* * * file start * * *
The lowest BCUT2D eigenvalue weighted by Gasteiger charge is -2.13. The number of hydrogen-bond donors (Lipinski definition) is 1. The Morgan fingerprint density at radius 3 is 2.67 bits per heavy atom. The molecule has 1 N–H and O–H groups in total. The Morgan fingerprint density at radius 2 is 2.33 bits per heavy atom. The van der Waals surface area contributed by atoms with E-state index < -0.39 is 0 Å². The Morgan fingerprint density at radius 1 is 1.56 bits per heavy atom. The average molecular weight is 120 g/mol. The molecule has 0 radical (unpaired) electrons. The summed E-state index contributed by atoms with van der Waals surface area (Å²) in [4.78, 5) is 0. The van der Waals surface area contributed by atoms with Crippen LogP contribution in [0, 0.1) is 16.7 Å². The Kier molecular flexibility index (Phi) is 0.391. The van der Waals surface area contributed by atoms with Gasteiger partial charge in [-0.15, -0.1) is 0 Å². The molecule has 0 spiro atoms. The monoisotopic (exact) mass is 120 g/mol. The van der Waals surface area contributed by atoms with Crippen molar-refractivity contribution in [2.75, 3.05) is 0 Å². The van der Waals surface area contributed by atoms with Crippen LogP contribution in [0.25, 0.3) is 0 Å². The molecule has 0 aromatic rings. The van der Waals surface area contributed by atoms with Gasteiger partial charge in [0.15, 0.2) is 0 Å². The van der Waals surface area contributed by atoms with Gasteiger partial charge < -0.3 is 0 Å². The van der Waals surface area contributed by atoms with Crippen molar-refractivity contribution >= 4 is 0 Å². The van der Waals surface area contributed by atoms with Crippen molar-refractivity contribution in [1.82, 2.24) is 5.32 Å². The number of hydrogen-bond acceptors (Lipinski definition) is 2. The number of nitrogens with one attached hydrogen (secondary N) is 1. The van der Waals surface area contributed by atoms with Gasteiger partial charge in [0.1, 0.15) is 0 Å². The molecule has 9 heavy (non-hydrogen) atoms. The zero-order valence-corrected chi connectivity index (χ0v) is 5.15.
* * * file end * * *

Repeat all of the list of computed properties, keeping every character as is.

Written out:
The lowest BCUT2D eigenvalue weighted by Gasteiger charge is -2.13. The number of hydrogen-bond donors (Lipinski definition) is 1. The Morgan fingerprint density at radius 3 is 2.67 bits per heavy atom. The molecule has 1 N–H and O–H groups in total. The Morgan fingerprint density at radius 2 is 2.33 bits per heavy atom. The van der Waals surface area contributed by atoms with E-state index < -0.39 is 0 Å². The Morgan fingerprint density at radius 1 is 1.56 bits per heavy atom. The average molecular weight is 120 g/mol. The molecule has 0 radical (unpaired) electrons. The summed E-state index contributed by atoms with van der Waals surface area (Å²) in [4.78, 5) is 0. The van der Waals surface area contributed by atoms with Crippen LogP contribution in [0, 0.1) is 16.7 Å². The Kier molecular flexibility index (Phi) is 0.391. The van der Waals surface area contributed by atoms with Gasteiger partial charge in [-0.15, -0.1) is 0 Å². The molecule has 0 spiro atoms. The monoisotopic (exact) mass is 120 g/mol. The van der Waals surface area contributed by atoms with Crippen molar-refractivity contribution in [2.75, 3.05) is 0 Å². The van der Waals surface area contributed by atoms with Crippen LogP contribution in [0.25, 0.3) is 0 Å². The molecule has 0 aromatic rings. The van der Waals surface area contributed by atoms with Gasteiger partial charge in [0.15, 0.2) is 0 Å². The van der Waals surface area contributed by atoms with Gasteiger partial charge < -0.3 is 0 Å². The van der Waals surface area contributed by atoms with Crippen molar-refractivity contribution >= 4 is 0 Å². The van der Waals surface area contributed by atoms with Crippen molar-refractivity contribution in [1.82, 2.24) is 5.32 Å². The number of hydrogen-bond acceptors (Lipinski definition) is 2. The number of nitrogens with one attached hydrogen (secondary N) is 1. The van der Waals surface area contributed by atoms with Gasteiger partial charge in [0.1, 0.15) is 0 Å². The molecule has 9 heavy (non-hydrogen) atoms. The zero-order valence-corrected chi connectivity index (χ0v) is 5.15.